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Manage your ChessKid Group in a New School Year

We provide each school in our Game Changer Program with their own Group in ChessKid. (If your club is not part of our program and you do not have your own Enterprise account, you can still organize your students in ChessKid using the Club feature as this article explains.)

Each school year, you will want to add new students to your group and decide how to handle students from last year’s club who are no longer at your school. Here are several options:

1) Keep them in your group: This would be a good option for students who have graduated to middle school or high school and now would like to volunteer with your club.

2) Remove them from your group: Their ChessKid account would remain active as a personal account outside of your group. Their parents would still be able to manage the account if you included their email address on the account. With this option, these students would no longer be able to play in the online tournaments that your club or our nonprofit runs. To remove an individual student, click on their menu icon and select “Remove”.

3) Move them to our “Misc Kids” group or to an “Alumni” group for your school: Their account would remain active and parents could still manage the accounts. With this option, the students would not be in your current club but could continue to play in our online tournaments. Please let us know if you need help creating an “Alumni” subgroup or if you would like to move kids to our “Misc Kids” group. To move kids between groups, click on “Groups” and the “More Tools” drop-down menu on the right. Then click on “Move Kids”, select the “From” and “To” groups and click the “Select which kids you want to move” box to move specific students.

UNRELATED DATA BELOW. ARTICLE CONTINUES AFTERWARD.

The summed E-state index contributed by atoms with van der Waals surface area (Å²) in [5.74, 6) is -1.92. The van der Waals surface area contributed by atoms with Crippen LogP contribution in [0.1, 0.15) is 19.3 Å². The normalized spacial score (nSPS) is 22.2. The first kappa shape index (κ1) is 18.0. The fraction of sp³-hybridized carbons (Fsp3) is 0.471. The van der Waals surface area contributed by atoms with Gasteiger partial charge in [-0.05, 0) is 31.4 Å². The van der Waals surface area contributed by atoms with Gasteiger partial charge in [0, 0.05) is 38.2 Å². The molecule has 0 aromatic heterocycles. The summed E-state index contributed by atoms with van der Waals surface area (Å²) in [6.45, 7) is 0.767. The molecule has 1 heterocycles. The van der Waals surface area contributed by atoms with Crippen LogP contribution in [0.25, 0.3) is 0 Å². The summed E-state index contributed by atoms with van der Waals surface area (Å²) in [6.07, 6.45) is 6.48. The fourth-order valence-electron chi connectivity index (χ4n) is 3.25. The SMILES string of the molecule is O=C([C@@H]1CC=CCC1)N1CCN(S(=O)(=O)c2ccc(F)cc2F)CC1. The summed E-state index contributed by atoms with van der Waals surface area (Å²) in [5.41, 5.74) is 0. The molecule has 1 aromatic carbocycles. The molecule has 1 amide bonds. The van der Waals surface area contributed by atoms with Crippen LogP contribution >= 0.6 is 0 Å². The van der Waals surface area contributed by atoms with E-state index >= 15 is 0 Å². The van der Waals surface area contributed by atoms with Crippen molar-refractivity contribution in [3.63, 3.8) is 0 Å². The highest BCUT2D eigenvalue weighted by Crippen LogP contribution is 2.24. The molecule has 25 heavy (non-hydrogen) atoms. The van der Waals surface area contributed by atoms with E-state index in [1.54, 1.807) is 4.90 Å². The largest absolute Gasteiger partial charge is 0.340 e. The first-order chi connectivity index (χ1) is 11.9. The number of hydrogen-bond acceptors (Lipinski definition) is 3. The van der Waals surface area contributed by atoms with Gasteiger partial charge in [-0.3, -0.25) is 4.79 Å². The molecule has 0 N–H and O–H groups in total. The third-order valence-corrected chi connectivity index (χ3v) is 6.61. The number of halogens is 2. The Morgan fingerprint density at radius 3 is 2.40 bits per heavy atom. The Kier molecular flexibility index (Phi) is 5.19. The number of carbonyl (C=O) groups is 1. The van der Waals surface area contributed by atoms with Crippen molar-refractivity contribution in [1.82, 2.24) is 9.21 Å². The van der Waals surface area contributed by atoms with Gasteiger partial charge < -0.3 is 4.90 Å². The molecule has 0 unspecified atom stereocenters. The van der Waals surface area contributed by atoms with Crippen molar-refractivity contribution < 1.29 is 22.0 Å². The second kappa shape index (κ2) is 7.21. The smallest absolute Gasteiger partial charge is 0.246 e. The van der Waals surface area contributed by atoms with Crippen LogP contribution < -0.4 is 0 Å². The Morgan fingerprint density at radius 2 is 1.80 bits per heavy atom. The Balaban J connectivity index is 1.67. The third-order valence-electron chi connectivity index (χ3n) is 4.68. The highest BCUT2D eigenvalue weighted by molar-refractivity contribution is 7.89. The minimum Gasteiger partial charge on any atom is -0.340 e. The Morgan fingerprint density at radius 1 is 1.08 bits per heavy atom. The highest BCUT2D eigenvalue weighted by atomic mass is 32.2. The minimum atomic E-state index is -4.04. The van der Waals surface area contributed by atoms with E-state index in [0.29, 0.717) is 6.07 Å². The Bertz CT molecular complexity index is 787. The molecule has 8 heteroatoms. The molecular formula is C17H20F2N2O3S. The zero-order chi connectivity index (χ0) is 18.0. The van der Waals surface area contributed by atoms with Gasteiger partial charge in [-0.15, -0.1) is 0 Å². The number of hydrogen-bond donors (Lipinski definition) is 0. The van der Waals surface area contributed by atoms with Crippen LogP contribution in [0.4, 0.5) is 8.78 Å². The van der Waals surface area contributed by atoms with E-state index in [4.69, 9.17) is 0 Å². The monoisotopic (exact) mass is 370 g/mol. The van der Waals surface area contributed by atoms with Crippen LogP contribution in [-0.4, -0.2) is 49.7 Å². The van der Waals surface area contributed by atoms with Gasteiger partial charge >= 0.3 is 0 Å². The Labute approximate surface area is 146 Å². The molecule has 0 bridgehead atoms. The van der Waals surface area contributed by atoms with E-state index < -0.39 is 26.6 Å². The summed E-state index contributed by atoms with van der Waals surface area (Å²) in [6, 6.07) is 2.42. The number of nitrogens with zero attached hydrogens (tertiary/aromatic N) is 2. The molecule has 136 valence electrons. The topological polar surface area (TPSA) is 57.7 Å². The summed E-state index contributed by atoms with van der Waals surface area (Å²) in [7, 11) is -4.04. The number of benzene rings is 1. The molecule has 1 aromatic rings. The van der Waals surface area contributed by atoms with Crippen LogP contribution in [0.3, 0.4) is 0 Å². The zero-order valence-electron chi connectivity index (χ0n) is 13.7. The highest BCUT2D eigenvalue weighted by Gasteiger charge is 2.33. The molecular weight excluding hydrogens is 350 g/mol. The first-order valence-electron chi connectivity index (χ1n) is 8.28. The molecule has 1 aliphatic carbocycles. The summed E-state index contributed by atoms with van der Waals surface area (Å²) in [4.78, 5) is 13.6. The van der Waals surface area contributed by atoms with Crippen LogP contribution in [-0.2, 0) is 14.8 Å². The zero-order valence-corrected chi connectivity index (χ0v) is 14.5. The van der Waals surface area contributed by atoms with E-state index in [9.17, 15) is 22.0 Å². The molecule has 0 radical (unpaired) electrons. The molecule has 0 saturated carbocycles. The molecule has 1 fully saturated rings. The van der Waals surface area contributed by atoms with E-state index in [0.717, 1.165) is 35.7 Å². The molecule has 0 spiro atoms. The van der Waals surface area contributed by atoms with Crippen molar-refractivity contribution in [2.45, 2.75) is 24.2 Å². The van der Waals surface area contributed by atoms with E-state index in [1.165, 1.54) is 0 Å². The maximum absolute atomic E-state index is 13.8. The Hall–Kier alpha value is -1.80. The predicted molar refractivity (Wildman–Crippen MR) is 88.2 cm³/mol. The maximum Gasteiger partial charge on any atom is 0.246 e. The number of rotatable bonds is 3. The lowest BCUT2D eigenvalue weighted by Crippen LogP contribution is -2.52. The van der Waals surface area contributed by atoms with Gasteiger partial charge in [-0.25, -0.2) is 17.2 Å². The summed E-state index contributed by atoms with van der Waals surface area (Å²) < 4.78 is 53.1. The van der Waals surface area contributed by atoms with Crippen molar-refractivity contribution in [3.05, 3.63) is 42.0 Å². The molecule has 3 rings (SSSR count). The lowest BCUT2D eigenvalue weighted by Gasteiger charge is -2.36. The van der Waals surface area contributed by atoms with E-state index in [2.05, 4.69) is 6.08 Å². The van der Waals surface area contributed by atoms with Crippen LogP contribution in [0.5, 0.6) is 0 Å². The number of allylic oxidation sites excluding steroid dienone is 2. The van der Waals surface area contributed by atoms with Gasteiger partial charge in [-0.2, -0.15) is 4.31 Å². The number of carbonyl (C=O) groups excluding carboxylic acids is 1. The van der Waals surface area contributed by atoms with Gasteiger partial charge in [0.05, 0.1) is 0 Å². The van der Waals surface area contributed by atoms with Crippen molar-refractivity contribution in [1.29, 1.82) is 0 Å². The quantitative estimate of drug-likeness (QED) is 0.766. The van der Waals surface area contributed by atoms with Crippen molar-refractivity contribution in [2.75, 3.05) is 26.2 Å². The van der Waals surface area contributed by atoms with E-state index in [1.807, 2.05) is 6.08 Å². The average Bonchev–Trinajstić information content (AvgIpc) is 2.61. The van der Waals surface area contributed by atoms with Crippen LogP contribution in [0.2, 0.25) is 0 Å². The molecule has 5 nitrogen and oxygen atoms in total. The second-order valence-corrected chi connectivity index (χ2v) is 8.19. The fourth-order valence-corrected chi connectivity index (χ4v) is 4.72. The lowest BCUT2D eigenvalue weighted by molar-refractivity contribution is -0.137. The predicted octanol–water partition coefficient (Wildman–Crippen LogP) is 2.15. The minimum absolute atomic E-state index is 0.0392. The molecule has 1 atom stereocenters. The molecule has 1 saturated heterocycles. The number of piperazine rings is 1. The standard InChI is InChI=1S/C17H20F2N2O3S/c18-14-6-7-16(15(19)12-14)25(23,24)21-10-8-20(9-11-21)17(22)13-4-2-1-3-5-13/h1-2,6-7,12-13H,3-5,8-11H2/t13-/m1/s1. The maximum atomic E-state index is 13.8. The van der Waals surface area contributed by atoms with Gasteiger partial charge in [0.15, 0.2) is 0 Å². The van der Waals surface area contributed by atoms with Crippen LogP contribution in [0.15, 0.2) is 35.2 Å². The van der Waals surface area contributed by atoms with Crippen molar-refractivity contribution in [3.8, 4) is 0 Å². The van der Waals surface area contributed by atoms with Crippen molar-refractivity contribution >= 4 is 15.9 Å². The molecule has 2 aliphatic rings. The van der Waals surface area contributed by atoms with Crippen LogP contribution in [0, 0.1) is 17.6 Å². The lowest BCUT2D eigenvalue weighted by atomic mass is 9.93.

You will also want to add new Teachers and Coaches to your group using “Invite Adult Team Members”.

Painting Your Own Outdoor Chess Boards

Here’s a fun project to consider for your school or library chess club!

After getting approval from their principal and PTA, one local elementary school chess club gathered students and parents to paint sidewalk chess boards using special concrete paint. They ordered medium-sized “giant” pieces to fit the boards, and they use these boards and adjacent picnic tables for outdoor lessons and for other fun events.  

A second school club purchased plain concrete tables and benches and then spray painted boards on them.  

You can also visit some of the many outdoor chess tables throughout the state. 

Get creative and enjoy some outdoor board time!

“Check” out outdoor chess in NC

Let’s face it: we’ve all had to modify our lives since COVID’s arrival in early 2020. We’ve successfully moved many indoor activities outdoors, and chess is no exception. Here in North Carolina, the winters are mild enough for folks to play outdoor chess year-round, making it a safe and fun option for everyone. 

If you’re looking to get a game going on an outdoor board, here are some safe spaces from west to east in NC that you can “check” out:

Pritchard Park, Asheville – stone tables, bring your own pieces

Winston Square Park, Winston-Salem – metal table, bring your own pieces

NC Botanical Garden, Chapel Hill – giant chess set

Church Street Park, Morrisville – concrete chess tables, bring your own pieces

Playtime in the Park, Downtown Park, Cary – chess table, bring your own pieces

Fayetteville Street, Raleigh – stone chess tables, bring your own pieces

Moore Square Park, Raleigh – view the Moore Square Programs and Events Calendar and look for the regularly scheduled 10am – 5pm “Game On!” events which include giant and regular chess

Marbles Kids Museum, Raleigh – giant chess inside museum, admission required 

Artsplosure, Raleigh – giant chess set provided by Moncure Chessworks

Sheppard Memorial Library, Greenville – keys to the giant chess set are available at the library front desk


There is also a chess park proposed for Mebane.

Please let us know about any other outdoor chess spaces in NC, and we’ll update this article.

Chess for Charity

If you know a student who’s looking for ways to get in some service hours, here’s a creative idea: how about hosting a chess tournament for charity?